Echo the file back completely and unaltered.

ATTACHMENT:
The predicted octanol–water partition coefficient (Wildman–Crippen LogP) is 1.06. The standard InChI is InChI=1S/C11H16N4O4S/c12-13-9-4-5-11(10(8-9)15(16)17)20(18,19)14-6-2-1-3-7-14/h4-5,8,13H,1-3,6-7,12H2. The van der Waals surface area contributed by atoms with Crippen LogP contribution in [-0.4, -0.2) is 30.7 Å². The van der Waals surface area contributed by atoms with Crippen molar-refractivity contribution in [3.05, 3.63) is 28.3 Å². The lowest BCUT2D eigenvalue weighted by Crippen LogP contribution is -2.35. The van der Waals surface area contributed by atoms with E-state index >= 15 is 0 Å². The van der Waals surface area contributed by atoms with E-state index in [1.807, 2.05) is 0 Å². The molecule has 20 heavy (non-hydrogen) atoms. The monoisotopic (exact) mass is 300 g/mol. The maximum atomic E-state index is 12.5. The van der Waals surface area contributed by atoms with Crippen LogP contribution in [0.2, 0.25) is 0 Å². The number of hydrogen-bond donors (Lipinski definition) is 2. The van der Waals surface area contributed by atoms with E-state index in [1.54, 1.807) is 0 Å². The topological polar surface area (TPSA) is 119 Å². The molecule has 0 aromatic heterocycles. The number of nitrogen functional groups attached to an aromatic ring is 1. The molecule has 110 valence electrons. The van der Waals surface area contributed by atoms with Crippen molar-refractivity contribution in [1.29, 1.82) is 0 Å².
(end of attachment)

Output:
The predicted octanol–water partition coefficient (Wildman–Crippen LogP) is 1.06. The standard InChI is InChI=1S/C11H16N4O4S/c12-13-9-4-5-11(10(8-9)15(16)17)20(18,19)14-6-2-1-3-7-14/h4-5,8,13H,1-3,6-7,12H2. The van der Waals surface area contributed by atoms with Crippen LogP contribution in [-0.4, -0.2) is 30.7 Å². The van der Waals surface area contributed by atoms with Crippen molar-refractivity contribution in [3.05, 3.63) is 28.3 Å². The lowest BCUT2D eigenvalue weighted by Crippen LogP contribution is -2.35. The van der Waals surface area contributed by atoms with E-state index >= 15 is 0 Å². The van der Waals surface area contributed by atoms with E-state index in [1.807, 2.05) is 0 Å². The molecule has 20 heavy (non-hydrogen) atoms. The monoisotopic (exact) mass is 300 g/mol. The maximum atomic E-state index is 12.5. The van der Waals surface area contributed by atoms with Crippen LogP contribution in [0.2, 0.25) is 0 Å². The number of hydrogen-bond donors (Lipinski definition) is 2. The van der Waals surface area contributed by atoms with E-state index in [1.54, 1.807) is 0 Å². The topological polar surface area (TPSA) is 119 Å². The molecule has 0 aromatic heterocycles. The number of nitrogen functional groups attached to an aromatic ring is 1. The molecule has 110 valence electrons. The van der Waals surface area contributed by atoms with Crippen molar-refractivity contribution in [1.29, 1.82) is 0 Å².